The position and orientation vectors of the i-th particle are ri and ui, respectively. The membrane particles interact with each other via a potential \(U={U}_{{\rm{rep}}}+{{\rm{U}}}_{{\rm{att}}}+{U}_{{\rm{bend}}}+{U}_{{\rm{tilt}}}\), in which Urep represents an excluded volume interaction with diameter σ, Uatt is the attractive potential to implicitly account for the effects of the solvent, and Ubend and Utilt are the bending and tilt potentials given by \({U}_{{\rm{bend}}}/{k}_{{\rm{B}}}T=({k}_{{\rm{bend}}}/\mathrm{2)}{\sum }_{i < j}\,{({{\boldsymbol{u}}}_{i}-{{\boldsymbol{u}}}_{j}-{C}_{{\rm{bd}}}{\hat{{\boldsymbol{r}}}}_{i,j})}^{2}{w}_{{\rm{cv}}}({r}_{i,j})\) and \({U}_{{\rm{tilt}}}/{k}_{{\rm{B}}}T=({k}_{{\rm{tilt}}}/\mathrm{2)}{\sum }_{i < j}\,[({{\boldsymbol{u}}}_{i}\cdot {\hat{{\boldsymbol{r}}}}_{i,j}{)}^{2}+{({{\boldsymbol{u}}}_{j}\cdot {\hat{{\boldsymbol{r}}}}_{i,j})}^{2}]{w}_{{\rm{cv}}}({r}_{i,j})\), respectively, where \({{\boldsymbol{r}}}_{i,j}={{\boldsymbol{r}}}_{i}-{{\boldsymbol{r}}}_{j}\), \({r}_{i,j}=|{{\boldsymbol{r}}}_{i,j}|\), \({\hat{{\boldsymbol{r}}}}_{i,j}={{\boldsymbol{r}}}_{i,j}/{r}_{i,j}\), wcv(ri,j) is a weight function, and kBT denotes the thermal energy. The spontaneous curvature C0 of the membrane is given by \({C}_{0}\sigma ={C}_{{\rm{bd}}}/2\)42. For this study, the parameters C0 = 0 and kbend = ktilt = 10 were adopted in all cases except for the membrane particle pairs belonging to the protein rods. The membrane was given mechanical properties that are typical of lipid membranes: the bending rigidity \(\kappa /{k}_{{\rm{B}}}T=15\pm 1\), area of the tensionless membrane per particle \({a}_{0}/{\sigma }^{2}=1.2778\pm 0.0002\), and area compression modulus \({K}_{A}{\sigma }^{2}/{k}_{{\rm{B}}}T=83.1\pm 0.4\). The edge line tension \({\rm{\Gamma }}\sigma /{k}_{{\rm{B}}}T=5.73\pm 0.04\) is set to be sufficiently large to prevent membrane rupture in the present simulations.

For modeling the protein rods, 10 membrane particles are linearly connected by the harmonic bond and bending potentials (the rod length rrod = 10σ)32. A relatively stronger bending rigidity, kbend = ktilt = 80 is used for the protein rods than the membrane, since the protein binding stiffens the membrane. Then, to add chirality, the particles between the first and second particles of both rod ends are right-handedly added in a hook formation and the excluded volumes of these two particles generate the chiral interactions between the rods. For three harmonic bonds to form the triangle including the hook particle, three times greater bond coefficient is used to prevent a flip of the hook particle to the opposite (i.e., left-handed) site (see Fig. 1(a)). Some BAR proteins, such as endophilin and APPL1, have a similar hook-like structure20. When the direct attraction between segments is added, the excluded potential Urep is replaced by the Lennard-Jones (LJ) potential (\({U}_{{\rm{LJ}}}=\sum 4\varepsilon [(\sigma /{r}_{ij}{)}^{12}-{(\sigma /{r}_{ij})}^{6})]\)) between the second and third particles from both rod ends (Fig. 2(a)).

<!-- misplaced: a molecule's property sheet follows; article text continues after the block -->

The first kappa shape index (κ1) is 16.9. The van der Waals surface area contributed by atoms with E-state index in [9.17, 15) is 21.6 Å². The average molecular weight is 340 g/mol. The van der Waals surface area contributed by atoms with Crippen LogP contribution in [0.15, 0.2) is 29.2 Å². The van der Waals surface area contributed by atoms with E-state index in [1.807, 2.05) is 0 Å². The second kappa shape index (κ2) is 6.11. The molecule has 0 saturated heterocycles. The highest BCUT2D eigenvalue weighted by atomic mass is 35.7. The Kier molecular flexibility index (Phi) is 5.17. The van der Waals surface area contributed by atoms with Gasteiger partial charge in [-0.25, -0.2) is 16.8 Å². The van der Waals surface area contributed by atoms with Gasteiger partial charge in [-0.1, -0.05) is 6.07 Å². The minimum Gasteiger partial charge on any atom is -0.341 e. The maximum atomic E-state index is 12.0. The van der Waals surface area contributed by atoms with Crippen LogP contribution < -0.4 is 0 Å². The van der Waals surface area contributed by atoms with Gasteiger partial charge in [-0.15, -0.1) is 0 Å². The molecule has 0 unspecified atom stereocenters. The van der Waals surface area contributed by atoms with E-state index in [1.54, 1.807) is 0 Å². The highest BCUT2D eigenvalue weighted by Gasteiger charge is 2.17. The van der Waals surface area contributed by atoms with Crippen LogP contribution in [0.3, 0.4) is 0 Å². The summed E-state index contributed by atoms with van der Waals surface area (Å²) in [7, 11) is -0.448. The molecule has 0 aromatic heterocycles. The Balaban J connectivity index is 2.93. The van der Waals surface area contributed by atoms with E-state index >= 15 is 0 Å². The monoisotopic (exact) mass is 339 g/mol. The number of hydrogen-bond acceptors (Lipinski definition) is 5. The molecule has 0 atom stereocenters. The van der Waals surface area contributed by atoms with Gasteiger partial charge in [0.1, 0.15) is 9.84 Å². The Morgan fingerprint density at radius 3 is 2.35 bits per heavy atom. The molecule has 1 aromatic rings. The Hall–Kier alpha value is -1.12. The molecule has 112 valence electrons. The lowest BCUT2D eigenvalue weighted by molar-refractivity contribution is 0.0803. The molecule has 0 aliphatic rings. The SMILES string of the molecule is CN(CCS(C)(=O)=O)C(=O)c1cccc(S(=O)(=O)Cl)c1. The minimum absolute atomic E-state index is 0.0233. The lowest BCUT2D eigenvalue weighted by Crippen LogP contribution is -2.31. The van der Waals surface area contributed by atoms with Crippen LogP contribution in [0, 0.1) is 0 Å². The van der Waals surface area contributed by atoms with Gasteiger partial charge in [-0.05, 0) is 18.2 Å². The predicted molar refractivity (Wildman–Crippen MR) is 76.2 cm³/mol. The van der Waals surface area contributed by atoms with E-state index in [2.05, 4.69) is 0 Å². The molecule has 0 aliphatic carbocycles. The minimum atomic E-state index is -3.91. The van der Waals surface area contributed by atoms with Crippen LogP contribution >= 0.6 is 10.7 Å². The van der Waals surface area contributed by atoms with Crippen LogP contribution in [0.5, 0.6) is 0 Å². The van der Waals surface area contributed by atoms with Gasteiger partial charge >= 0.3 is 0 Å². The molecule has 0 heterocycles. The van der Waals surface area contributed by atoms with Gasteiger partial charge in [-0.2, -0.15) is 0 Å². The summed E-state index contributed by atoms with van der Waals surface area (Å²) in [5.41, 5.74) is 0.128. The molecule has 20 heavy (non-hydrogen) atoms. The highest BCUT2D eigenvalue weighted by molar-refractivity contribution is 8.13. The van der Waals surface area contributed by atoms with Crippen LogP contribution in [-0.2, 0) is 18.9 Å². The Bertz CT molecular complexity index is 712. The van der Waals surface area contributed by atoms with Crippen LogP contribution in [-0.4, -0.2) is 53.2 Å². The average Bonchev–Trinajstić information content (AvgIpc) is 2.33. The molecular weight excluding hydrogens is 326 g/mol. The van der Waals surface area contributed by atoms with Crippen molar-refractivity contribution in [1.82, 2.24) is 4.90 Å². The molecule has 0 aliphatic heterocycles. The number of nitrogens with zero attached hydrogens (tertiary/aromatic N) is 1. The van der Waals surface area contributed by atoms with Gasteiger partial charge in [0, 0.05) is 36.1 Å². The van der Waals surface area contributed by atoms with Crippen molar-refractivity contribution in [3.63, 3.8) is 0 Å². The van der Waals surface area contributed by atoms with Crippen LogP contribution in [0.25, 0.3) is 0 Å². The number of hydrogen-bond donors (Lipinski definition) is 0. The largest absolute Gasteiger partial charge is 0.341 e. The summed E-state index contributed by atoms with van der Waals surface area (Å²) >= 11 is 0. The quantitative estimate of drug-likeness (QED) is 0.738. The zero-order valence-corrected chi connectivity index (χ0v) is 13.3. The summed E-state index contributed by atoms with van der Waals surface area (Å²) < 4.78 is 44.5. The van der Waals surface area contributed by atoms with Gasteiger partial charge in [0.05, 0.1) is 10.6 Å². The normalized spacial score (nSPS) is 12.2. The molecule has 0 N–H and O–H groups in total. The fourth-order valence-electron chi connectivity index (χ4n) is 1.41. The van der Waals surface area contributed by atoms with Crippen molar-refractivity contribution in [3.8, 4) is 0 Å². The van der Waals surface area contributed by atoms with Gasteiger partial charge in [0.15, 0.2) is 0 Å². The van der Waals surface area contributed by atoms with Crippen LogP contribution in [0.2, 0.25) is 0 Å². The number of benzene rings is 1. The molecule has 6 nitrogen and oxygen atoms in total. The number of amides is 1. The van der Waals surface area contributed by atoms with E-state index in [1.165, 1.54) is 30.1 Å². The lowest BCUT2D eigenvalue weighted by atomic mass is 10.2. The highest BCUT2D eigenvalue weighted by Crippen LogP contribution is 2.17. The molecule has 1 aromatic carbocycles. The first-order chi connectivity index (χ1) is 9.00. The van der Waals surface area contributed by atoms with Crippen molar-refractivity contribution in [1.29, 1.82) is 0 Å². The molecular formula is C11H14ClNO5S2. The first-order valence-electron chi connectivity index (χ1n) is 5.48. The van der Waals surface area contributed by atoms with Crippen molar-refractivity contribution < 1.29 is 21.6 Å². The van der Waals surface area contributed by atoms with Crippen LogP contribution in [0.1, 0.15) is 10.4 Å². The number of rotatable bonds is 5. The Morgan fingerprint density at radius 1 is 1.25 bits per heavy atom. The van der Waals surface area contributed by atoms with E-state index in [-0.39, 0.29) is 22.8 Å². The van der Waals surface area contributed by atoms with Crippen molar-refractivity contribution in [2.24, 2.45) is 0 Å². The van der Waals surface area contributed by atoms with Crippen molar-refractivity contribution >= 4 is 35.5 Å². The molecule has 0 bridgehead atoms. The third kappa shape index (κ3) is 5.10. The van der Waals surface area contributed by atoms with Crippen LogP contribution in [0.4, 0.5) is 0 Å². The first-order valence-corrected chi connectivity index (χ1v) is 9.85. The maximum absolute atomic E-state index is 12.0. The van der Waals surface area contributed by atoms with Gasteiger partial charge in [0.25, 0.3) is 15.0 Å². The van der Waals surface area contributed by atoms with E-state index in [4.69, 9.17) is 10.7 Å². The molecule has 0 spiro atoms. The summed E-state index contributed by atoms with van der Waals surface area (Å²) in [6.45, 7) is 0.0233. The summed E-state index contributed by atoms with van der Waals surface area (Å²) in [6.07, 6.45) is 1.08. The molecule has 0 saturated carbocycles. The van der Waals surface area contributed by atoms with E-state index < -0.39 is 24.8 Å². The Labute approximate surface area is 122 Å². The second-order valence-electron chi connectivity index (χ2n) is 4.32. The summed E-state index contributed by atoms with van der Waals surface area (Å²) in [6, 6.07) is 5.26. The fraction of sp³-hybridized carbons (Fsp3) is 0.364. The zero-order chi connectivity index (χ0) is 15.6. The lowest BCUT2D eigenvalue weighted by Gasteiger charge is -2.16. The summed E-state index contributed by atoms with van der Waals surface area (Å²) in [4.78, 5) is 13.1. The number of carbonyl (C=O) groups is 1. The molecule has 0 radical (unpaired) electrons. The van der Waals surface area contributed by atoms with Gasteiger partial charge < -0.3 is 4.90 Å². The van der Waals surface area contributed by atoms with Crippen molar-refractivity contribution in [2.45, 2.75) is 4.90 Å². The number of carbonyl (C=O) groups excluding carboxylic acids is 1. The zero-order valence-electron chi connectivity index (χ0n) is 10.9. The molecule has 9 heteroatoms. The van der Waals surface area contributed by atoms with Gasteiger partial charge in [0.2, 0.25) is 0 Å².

The curvature of the protein rods is varied from Crodrrod = 0 to 3.5, and zero spontaneous side curvatures34 in perpendicular to the rod axis is adopted. These rod length and curvatures are within the typical range of known BAR proteins. The BAR domain length ranges from 13 to 27 nm18 and the rod curvatures are varied from negative to positive values. Among the BAR proteins, APPL1 has the maximum curvature reported with a radius of the curvature is 5.5 nm and the length is 17 nm, i.e., Crodrrod 346.

For tubulation simulations, the protein rods are initially equilibrated with the rod curvature Crod = 0 in the tensionless flat membrane at N = 25600 and then the curvature Crod are altered to the target value at t = 0.

Molecular dynamics with a Langevin thermostat is employed42,47. We use \(\tau ={r}_{{\rm{rod}}}^{2}/D\) for the time unit, where D is the diffusion coefficient of the membrane particles in the tensionless membrane35. In addition to canonical ensemble simulations, replica exchange molecular dynamics (REMD)48,49 for the rod curvature Crod32 is used to accurately obtain the thermal equilibrium states for the membrane tubes at N = 4800. The error bars are estimated from three or more independent runs for membrane tube simulations and from ten independent runs for flat membrane simulations, respectively.


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The REMD simulations were carried out by HPE SGI 8600 at ISSP Supercomputer Center, University of Tokyo. This work was supported by JSPS KAKENHI Grant Number JP17K05607.

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H.N. performed the research and wrote the manuscript.

Correspondence to Hiroshi Noguchi.

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Noguchi, H. Shape transition from elliptical to cylindrical membrane tubes induced by chiral crescent-shaped protein rods. Sci Rep 9, 11721 (2019) doi:10.1038/s41598-019-48102-7